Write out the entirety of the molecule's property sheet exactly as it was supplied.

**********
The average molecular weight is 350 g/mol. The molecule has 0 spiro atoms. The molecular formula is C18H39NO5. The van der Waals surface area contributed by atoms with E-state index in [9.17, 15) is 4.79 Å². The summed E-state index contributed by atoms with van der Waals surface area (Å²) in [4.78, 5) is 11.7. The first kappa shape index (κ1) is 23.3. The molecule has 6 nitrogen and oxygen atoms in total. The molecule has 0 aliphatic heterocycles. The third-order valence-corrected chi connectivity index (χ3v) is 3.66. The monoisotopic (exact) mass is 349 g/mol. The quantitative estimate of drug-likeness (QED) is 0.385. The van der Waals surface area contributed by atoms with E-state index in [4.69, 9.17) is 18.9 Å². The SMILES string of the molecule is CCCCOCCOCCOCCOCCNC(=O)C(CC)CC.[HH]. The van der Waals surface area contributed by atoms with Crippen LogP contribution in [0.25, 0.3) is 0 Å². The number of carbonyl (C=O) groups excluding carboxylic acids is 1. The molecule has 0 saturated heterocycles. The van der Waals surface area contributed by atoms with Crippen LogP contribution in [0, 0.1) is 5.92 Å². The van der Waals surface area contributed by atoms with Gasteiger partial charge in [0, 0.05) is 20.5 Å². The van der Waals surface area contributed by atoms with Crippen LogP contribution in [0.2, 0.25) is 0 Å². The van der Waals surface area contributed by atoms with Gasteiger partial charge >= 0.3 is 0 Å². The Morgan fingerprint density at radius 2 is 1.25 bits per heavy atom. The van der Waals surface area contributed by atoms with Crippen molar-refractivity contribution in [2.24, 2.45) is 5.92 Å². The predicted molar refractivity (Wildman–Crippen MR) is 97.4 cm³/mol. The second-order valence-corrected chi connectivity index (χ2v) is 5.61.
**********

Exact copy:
The average molecular weight is 350 g/mol. The molecule has 0 spiro atoms. The molecular formula is C18H39NO5. The van der Waals surface area contributed by atoms with E-state index in [9.17, 15) is 4.79 Å². The summed E-state index contributed by atoms with van der Waals surface area (Å²) in [4.78, 5) is 11.7. The first kappa shape index (κ1) is 23.3. The molecule has 6 nitrogen and oxygen atoms in total. The molecule has 0 aliphatic heterocycles. The third-order valence-corrected chi connectivity index (χ3v) is 3.66. The monoisotopic (exact) mass is 349 g/mol. The quantitative estimate of drug-likeness (QED) is 0.385. The van der Waals surface area contributed by atoms with E-state index in [4.69, 9.17) is 18.9 Å². The SMILES string of the molecule is CCCCOCCOCCOCCOCCNC(=O)C(CC)CC.[HH]. The van der Waals surface area contributed by atoms with Crippen LogP contribution in [0.25, 0.3) is 0 Å². The number of carbonyl (C=O) groups excluding carboxylic acids is 1. The molecule has 0 saturated heterocycles. The van der Waals surface area contributed by atoms with Crippen LogP contribution in [0, 0.1) is 5.92 Å². The van der Waals surface area contributed by atoms with Gasteiger partial charge in [0, 0.05) is 20.5 Å². The van der Waals surface area contributed by atoms with Crippen LogP contribution in [0.2, 0.25) is 0 Å². The van der Waals surface area contributed by atoms with Gasteiger partial charge >= 0.3 is 0 Å². The Morgan fingerprint density at radius 2 is 1.25 bits per heavy atom. The van der Waals surface area contributed by atoms with Crippen molar-refractivity contribution in [2.24, 2.45) is 5.92 Å². The predicted molar refractivity (Wildman–Crippen MR) is 97.4 cm³/mol. The second-order valence-corrected chi connectivity index (χ2v) is 5.61.